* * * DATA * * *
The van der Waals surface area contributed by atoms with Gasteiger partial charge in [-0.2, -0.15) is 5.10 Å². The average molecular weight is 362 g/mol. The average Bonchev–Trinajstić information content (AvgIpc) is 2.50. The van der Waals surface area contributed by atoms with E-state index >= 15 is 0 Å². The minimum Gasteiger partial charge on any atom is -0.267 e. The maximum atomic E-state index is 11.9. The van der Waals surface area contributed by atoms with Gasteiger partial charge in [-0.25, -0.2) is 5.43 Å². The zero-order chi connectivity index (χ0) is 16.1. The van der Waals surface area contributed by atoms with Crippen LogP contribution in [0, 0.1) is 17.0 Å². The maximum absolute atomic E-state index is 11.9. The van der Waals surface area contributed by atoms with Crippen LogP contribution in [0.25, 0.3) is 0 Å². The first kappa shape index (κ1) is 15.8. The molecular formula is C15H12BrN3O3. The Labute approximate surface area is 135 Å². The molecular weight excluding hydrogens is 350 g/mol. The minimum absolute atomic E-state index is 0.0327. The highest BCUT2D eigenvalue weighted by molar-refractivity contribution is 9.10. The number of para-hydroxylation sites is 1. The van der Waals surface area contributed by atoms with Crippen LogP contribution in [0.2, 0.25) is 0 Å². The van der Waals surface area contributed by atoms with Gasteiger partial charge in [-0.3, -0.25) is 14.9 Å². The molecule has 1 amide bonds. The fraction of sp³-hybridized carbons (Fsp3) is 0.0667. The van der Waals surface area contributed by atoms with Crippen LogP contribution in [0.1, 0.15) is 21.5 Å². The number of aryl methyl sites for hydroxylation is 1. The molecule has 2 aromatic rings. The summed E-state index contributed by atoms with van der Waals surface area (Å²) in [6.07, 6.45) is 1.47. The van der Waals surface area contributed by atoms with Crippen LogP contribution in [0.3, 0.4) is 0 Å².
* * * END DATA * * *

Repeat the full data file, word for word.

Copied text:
The van der Waals surface area contributed by atoms with Gasteiger partial charge in [-0.2, -0.15) is 5.10 Å². The average molecular weight is 362 g/mol. The average Bonchev–Trinajstić information content (AvgIpc) is 2.50. The van der Waals surface area contributed by atoms with E-state index >= 15 is 0 Å². The minimum Gasteiger partial charge on any atom is -0.267 e. The maximum atomic E-state index is 11.9. The van der Waals surface area contributed by atoms with Gasteiger partial charge in [-0.25, -0.2) is 5.43 Å². The zero-order chi connectivity index (χ0) is 16.1. The van der Waals surface area contributed by atoms with Crippen LogP contribution in [0, 0.1) is 17.0 Å². The maximum absolute atomic E-state index is 11.9. The van der Waals surface area contributed by atoms with Crippen LogP contribution in [0.25, 0.3) is 0 Å². The first kappa shape index (κ1) is 15.8. The molecular formula is C15H12BrN3O3. The Labute approximate surface area is 135 Å². The molecular weight excluding hydrogens is 350 g/mol. The minimum absolute atomic E-state index is 0.0327. The highest BCUT2D eigenvalue weighted by molar-refractivity contribution is 9.10. The number of para-hydroxylation sites is 1. The van der Waals surface area contributed by atoms with Crippen LogP contribution in [0.2, 0.25) is 0 Å². The van der Waals surface area contributed by atoms with Gasteiger partial charge in [-0.3, -0.25) is 14.9 Å². The molecule has 1 amide bonds. The fraction of sp³-hybridized carbons (Fsp3) is 0.0667. The van der Waals surface area contributed by atoms with Crippen LogP contribution in [0.1, 0.15) is 21.5 Å². The number of aryl methyl sites for hydroxylation is 1. The molecule has 2 aromatic rings. The summed E-state index contributed by atoms with van der Waals surface area (Å²) in [6.07, 6.45) is 1.47. The van der Waals surface area contributed by atoms with Crippen LogP contribution in [0.3, 0.4) is 0 Å².